Encoding Performance using DivX 6.1, WME9, Quicktime (H.264) & iTunes

Multimedia encoding is typically a very good CPU benchmark, with performance that scales very nearly linearly with faster CPU clock speeds. Video testing was conducted using three popular codecs and applications: Xmpeg 5.03 with DivX 6.1, Windows Media Encoder with WMV9, and QuickTime 7.1 with H.264. The complexity of the encoding process increases as we move from DivX to WMV9, and H.264 encoding is in a league of its own in terms of the amount of CPU time required.

General Performance - Video Encoding

General Performance - Video Encoding

General Performance - Video Encoding


In something of a change, both the Core 2 Extreme and that E6300 manage roughly a 25% margin of victory over their AMD counterparts in the DivX test. The E6300 very nearly matches the X2 5000+ here. The X6800 maintains the 25% lead in WMV9, while the E6300 lead over the X2 3800+ drops to 8.5%, roughly equaling the 4200+. Finally, in H.264 encoding, the Core 2 Extreme claims one of its largest victories coming in 36% faster than the Athlon FX-62; the E6300 also manages a large 21% performance lead over the X2 3800+ and falls between the 4600+ and 5000+ in performance.

General Performance - Audio Encoding


Moving over to audio encoding performance, we used Apple's iTunes 6 application to encode a single 307 MB Wav file into a 192kbps MP3. Audio encoding is still very CPU intensive, but of course the faster encoding times make the differences less noticeable in practical use. At the top and bottom price points, Intel leads again: 5% at the low-end, and 15% at the extreme performance segment. Unless you frequently encode really large amounts of audio files, however, it's unlikely you're going to notice Intel's 2-4 second lead.

3D Rendering Performance using 3dsmax 7 & CineBench 9.5 Gaming with Core 2 and CrossFire on 975X
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  • finbarqs - Friday, July 14, 2006 - link

    just to show you how EASY it is to O/C the system! (and for the Futuremark junkies :-) )

    http://www.futuremark.com/forum/showthread.php?p=1...">http://www.futuremark.com/forum/showthread.php?p=1...

    You would want one :)

    if you want to know, 3DMark 2001SE posted a score of 45k, and 3DMark 2003 posted a 33k, FACTORY.
    Reply
  • phaxmohdem - Friday, July 14, 2006 - link

    I was wondering if you could possibly do some "single core" performance testing in the CPU's by simply changing the HAL to "ACPI Uniprocessor PC" instead of "multiprocessor PC" This would tel windows to only use one of the Core2 Duo cores, and I think would give us a good indication of how it will perform when released. Especially on the 2MB cache models, since I'm guessing the single cores won't bust out the door with a full 4MB.

    Just some food for thought/consideration. I personally would love to see a few tests run this way and compared to some single/dual core A64's.
    Reply
  • JarredWalton - Friday, July 14, 2006 - link

    Conroe-L is so far off that it's really an afterthought. The only reason it's not shipping is that Intel has a ton of Netburst stuff to offload, IMO. At $145, the PD 945 is still interesting in terms of certain computational tasks. (I miss the QMD Folding@Home cores....) Reply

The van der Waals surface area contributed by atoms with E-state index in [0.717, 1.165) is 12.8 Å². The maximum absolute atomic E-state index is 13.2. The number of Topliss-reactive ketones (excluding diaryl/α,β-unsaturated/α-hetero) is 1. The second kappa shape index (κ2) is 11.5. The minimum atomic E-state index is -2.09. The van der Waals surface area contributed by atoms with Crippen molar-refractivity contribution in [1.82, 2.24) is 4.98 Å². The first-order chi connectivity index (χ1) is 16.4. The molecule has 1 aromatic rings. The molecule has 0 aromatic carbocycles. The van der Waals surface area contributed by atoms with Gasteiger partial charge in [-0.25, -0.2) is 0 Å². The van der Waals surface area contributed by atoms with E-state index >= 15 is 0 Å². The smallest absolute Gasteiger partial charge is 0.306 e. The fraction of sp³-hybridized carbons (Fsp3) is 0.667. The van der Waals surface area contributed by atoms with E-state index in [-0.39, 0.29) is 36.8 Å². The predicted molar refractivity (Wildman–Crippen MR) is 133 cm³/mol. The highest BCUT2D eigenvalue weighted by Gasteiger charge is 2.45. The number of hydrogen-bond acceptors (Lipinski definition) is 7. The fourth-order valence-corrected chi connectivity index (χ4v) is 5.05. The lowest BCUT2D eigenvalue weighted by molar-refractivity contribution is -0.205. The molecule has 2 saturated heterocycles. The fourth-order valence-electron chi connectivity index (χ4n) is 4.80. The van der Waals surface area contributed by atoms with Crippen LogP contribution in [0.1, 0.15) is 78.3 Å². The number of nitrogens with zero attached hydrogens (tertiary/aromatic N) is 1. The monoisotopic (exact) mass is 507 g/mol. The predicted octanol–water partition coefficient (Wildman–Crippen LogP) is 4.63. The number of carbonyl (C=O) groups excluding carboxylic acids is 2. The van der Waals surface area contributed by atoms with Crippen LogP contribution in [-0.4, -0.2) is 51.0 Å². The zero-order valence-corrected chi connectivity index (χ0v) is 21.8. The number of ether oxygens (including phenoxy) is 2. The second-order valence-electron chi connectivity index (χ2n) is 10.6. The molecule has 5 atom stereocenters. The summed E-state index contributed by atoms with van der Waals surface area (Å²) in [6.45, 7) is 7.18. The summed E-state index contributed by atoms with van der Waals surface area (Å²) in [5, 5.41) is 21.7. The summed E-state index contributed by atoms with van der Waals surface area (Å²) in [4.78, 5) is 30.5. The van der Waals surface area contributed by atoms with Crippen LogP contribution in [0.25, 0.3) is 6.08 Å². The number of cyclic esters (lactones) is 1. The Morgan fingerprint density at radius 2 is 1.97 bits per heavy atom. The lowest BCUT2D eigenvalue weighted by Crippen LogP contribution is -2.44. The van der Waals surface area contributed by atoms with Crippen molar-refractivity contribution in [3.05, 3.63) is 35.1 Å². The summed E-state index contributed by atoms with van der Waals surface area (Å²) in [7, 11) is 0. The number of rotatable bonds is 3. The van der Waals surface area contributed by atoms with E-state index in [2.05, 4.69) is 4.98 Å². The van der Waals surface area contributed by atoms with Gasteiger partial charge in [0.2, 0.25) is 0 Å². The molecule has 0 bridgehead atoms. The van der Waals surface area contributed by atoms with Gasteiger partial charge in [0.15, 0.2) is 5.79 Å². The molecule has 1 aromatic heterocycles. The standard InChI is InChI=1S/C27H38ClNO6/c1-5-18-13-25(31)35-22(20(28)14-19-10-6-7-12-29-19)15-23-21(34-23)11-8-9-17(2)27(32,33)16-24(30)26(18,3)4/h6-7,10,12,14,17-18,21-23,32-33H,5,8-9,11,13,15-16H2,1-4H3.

• fishbits - Friday, July 14, 2006 - link

    I had hoped AMD could gain even more market-share before something like this happened, would rather see the two CPU makers on more even footing. Intel just hit this one out of the park however, if pricing holds and availability is decent. Was looking at upgrading my 3500 (939) to a $300 X2 4600 after the price drop, but now? It looks like I'll probably keep this system and build a new rig around a $300 Intel 6600, which wins over or smokes the 4600 depending on benchmark. I really don't know what AMD can do to keep me in the short term, because I don't know if they can make any money dropping prices as far as it looks like they'll need to go. Reply
  • SpaceRanger - Friday, July 14, 2006 - link

    One thing to consider though, if you decide to go with the C2D 6600, then you will also have to spend $$ on a new Mobo + Memory (since your DDR RAM won't work on the platforms for C2D. Keep that in mind when you're upgrading. Reply
  • fishbits - Saturday, July 15, 2006 - link

    When I said that if I went with Intel I'd keep my current rig and build a new one around the Conroe, didn't it dawn on you that I'd already "considered" the need to get a new mobo, memory, etc? Reply
  • SpaceRanger - Sunday, July 16, 2006 - link

    Holy arrogance.. EXCUSE ME for pointing something out.. Reply
  • epsilonparadox - Friday, July 14, 2006 - link

    Well the loads of money they made when they had the better performing architecture can hopefully keep them doing very well also the Opteron isn't really being challenged and thats really their moneymaker right now. They shouldn't have any problems lowering prices on their desktop chips while keeping the status quo on the Opterons. Reply
  • zsdersw - Saturday, July 15, 2006 - link

    They can't really keep the status quo on the Opterons either. Woodcrest excels (or, at the very least, is equal to the Opteron) in the 1P and 2P server space.. which is a huge chunk of the overall server market. Reply
  • LoneWolf15 - Friday, July 14, 2006 - link

    While I'm sad to see AMD lose the performance crown, I'm not so obtuse as to deny it's happening.

    I'm excited by Intel's newest chip, but I think the results for me will be that I'll buy a faster Athlon 64 X2 when the prices drop (assuming Socket 939 ones become cheaper as well, I don't plan a move to Socket AM2 for some time to come). So Intel's newest chip should benefit even those of us sticking with an AMD system. :)
    Reply

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